Early on I got the feeling that they’re building a world for a long series. Kate and Nick can do all kinds of different heists, characters’ back stories can be explored, new crew members can be brought in… in other words, infinite combinations of the same thing. And isn’t that what a mystery series is about? All the setting up left some characters a little flat (a moment here for poor movie effect/blood splatter dude) but I’m sure they’ll get their due in upcoming books.

I love witty banter and Evanovich and Goldberg deliver. Some bits made me laugh out loud, like when Kate’s sister Megan asks what her dream is. Kate replies,

“Daniel Craig, a tropical island, a quart of Oreo cookie ice cream, and a pair of handcuffs.”
“Who’s wearing the cuffs?” Megan asked.

Gender is handled well throughout, which makes sense as the novel was written by a male/female team. Kate, an ex-Navy SEAL, is more likely to come up with ideas using brute force while Nick, the con man, is more likely to come up with a sneaky plan. Both use sex and charm to get their marks. Willie, who can drive anything with a motor, is female. Good signs all.

A couple things did bother me, though. Kate is described early on as someone whose stomach is “flat and toned despite her terrible eating habits”. A girl who has her cake and eats it too, grah!

The cast also contains two potential deus ex machina – Nick, with his smarts and incredible list of contacts, and Kate’s father, with a somewhat different set of smarts and an even more incredible list of contacts. I can forgive one know-it-all but two is a bit much. As a result I didn’t feel much stress as the big heist goes awry at the end of the book – someone was sure to fix everything somehow.

The Heist was a fun escapist read but if you like real thinking mysteries you’ll have to go elsewhere.

Devil in Spring by Lisa Kleypas (The Ravenels #3)

30179647Most debutantes dream of finding a husband. Lady Pandora Ravenel has different plans. The ambitious young beauty would much rather stay at home and plot out her new board game business than take part in the London Season. But one night at a glittering society ball, she’s ensnared in a scandal with a wickedly handsome stranger.

After years of evading marital traps with ease, Gabriel, Lord St. Vincent, has finally been caught-by a rebellious girl who couldn’t be less suitable. In fact, she wants nothing to do with him. But Gabriel finds the high-spirited Pandora irresistible. He’ll do whatever it takes to possess her, even if their marriage of convenience turns out to be the devil’s own bargain.

Review:

This book got a lot of buzz when it was announced because Gabriel is the son of Evie and Sebastian, the couple from Kleypas’ amazing Devil in Winter.  Is this one on the same level?  Not quite, but I still think it’s the best Ravenel book so far.

The good:

  • The first half of the story, our couple’s meet cute and courtship, is awesome.  I was getting ready to give the book four stars, I love it so much.
  • The whole ‘thou shalt have kids because we need an heir/it’s the thing to do/you’re a woman’ thing doesn’t even come up. Heck, Pandora doesn’t even want to get married, to start.

    She didn’t want to belong to anyone, and she especially didn’t want anyone to belong to her… she knew she would never be happy in a conventional life.

    Unconventional women for the win.

  • Prior characters are woven into the story in a way that doesn’t distract or detract from the main storyline.  Evie and Sebastian are as wonderful as I remembered, and having a department story magnate in the family proves as helpful as one would imagine.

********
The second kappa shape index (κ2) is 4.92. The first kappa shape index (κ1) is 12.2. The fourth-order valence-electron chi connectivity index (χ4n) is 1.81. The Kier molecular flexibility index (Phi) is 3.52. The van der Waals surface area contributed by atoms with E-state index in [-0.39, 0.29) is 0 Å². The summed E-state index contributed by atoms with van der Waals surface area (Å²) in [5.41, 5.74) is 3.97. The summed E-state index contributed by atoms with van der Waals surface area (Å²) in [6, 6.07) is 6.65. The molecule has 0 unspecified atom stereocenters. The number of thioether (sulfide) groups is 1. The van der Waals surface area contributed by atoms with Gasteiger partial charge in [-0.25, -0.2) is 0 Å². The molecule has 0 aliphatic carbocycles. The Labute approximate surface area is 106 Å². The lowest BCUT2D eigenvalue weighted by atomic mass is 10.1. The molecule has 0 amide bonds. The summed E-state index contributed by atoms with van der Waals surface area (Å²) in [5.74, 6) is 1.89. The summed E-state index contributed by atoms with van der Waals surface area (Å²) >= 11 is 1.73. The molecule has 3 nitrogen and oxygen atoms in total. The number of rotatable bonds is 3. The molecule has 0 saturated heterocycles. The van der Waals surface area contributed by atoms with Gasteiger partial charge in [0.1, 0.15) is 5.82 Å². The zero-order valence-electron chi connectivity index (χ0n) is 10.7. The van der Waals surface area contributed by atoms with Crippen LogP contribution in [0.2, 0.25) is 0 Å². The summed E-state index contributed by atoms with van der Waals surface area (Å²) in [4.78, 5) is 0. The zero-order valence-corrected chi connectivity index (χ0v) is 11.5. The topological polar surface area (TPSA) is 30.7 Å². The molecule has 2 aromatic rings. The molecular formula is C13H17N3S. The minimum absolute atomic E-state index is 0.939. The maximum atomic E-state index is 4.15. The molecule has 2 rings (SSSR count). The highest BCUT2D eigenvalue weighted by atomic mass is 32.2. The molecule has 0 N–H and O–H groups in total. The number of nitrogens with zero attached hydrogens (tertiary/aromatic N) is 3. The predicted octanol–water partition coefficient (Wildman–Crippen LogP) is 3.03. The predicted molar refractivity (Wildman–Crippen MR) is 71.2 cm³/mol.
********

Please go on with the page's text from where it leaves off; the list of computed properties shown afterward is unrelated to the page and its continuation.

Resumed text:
• Related – some minor characters reappeared, and it looks like one may get her happily ever after in the next book.  Oo.
  • Overall the book is a fast, fun read, busting me out of a reading slump.  Woot.

The neither-here-nor-there:

  • Pandora is an ‘artsy’ imaginative type, not well suited to strict rules or remembering where she left things.  She strikes me as a (loose) Anne of Green Gables type – prone to flights of fancy with strong underpinnings of smarts.  It doesn’t bother me but if you don’t like that sort of thing you’re warned.
  • Hmmm, now to think of it Gabriel is kind of a Gilbert type in a roundabout way… time to reread Anne of Green Gables!

The not-so-good:

  • Kleypas does this thing in a lot of her books where the couple gets married or is otherwise together before the 70% mark of the book, so she puts one or the other in mortal danger.  Railway accidents, attacks, it could be anything, but someone is going to have a brush with death before the end.  I have to admit, after half a dozen books I’m sick of it.  Sometimes it’s worked into the story well but here it’s more random and annoying.  Gah.
  • The cameos and throwbacks mean that characterization is a bit thin for minor characters, and I’m not sure how the book would read as a stand-alone.
  • Drago(n), who I think is a new character for this book?, is grossly underdeveloped.  His relationship with Pandora could be amazingly nuanced and deep, but instead we watch his opinion of her change after a conversation and a half.  I wanted more.

After being somewhat disappointed with the first two books in this series Devil in Spring is a nice pick me up, and I’m looking forward to the next installment.

Kitty Goes to Washington by Carrie Vaughn (Kitty Norville #3)

7084361Celebrity werewolf and late-night radio host Kitty Norville prefers to be heard and not seen. So when she’s invited to testify at a Senate hearing on behalf of supernaturals, and her face gets plastered on national TV, she inherits a new set of friends, and enemies, including the vampire mistress of the city; an über-hot Brazilian were-jaguar; and a Bible-thumping senator who wants to expose Kitty as a monster. Kitty quickly learns that in this city of dirty politicians and backstabbing pundits, everyone’s itching for a fight.

Review: